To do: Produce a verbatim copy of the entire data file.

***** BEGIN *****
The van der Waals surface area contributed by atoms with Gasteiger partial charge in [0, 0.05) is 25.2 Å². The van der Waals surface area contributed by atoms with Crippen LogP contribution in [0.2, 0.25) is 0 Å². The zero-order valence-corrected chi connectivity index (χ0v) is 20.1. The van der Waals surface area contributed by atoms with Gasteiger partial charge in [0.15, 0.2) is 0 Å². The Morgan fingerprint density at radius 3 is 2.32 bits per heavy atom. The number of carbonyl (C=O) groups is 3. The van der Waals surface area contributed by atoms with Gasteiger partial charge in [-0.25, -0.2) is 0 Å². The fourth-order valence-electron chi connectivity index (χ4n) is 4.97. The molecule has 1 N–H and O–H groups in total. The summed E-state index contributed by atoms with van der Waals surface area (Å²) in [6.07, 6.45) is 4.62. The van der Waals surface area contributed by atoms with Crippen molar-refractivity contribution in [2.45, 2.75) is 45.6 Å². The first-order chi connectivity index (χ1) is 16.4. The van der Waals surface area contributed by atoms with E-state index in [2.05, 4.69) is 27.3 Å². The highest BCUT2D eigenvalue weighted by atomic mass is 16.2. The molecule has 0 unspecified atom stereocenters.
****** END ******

The van der Waals surface area contributed by atoms with Gasteiger partial charge in [0, 0.05) is 25.2 Å². The van der Waals surface area contributed by atoms with Crippen LogP contribution in [0.2, 0.25) is 0 Å². The zero-order valence-corrected chi connectivity index (χ0v) is 20.1. The van der Waals surface area contributed by atoms with Gasteiger partial charge in [0.15, 0.2) is 0 Å². The Morgan fingerprint density at radius 3 is 2.32 bits per heavy atom. The number of carbonyl (C=O) groups is 3. The van der Waals surface area contributed by atoms with Gasteiger partial charge in [-0.25, -0.2) is 0 Å². The fourth-order valence-electron chi connectivity index (χ4n) is 4.97. The molecule has 1 N–H and O–H groups in total. The summed E-state index contributed by atoms with van der Waals surface area (Å²) in [6.07, 6.45) is 4.62. The van der Waals surface area contributed by atoms with Crippen molar-refractivity contribution in [2.45, 2.75) is 45.6 Å². The first-order chi connectivity index (χ1) is 16.4. The van der Waals surface area contributed by atoms with E-state index in [2.05, 4.69) is 27.3 Å². The highest BCUT2D eigenvalue weighted by atomic mass is 16.2. The molecule has 0 unspecified atom stereocenters.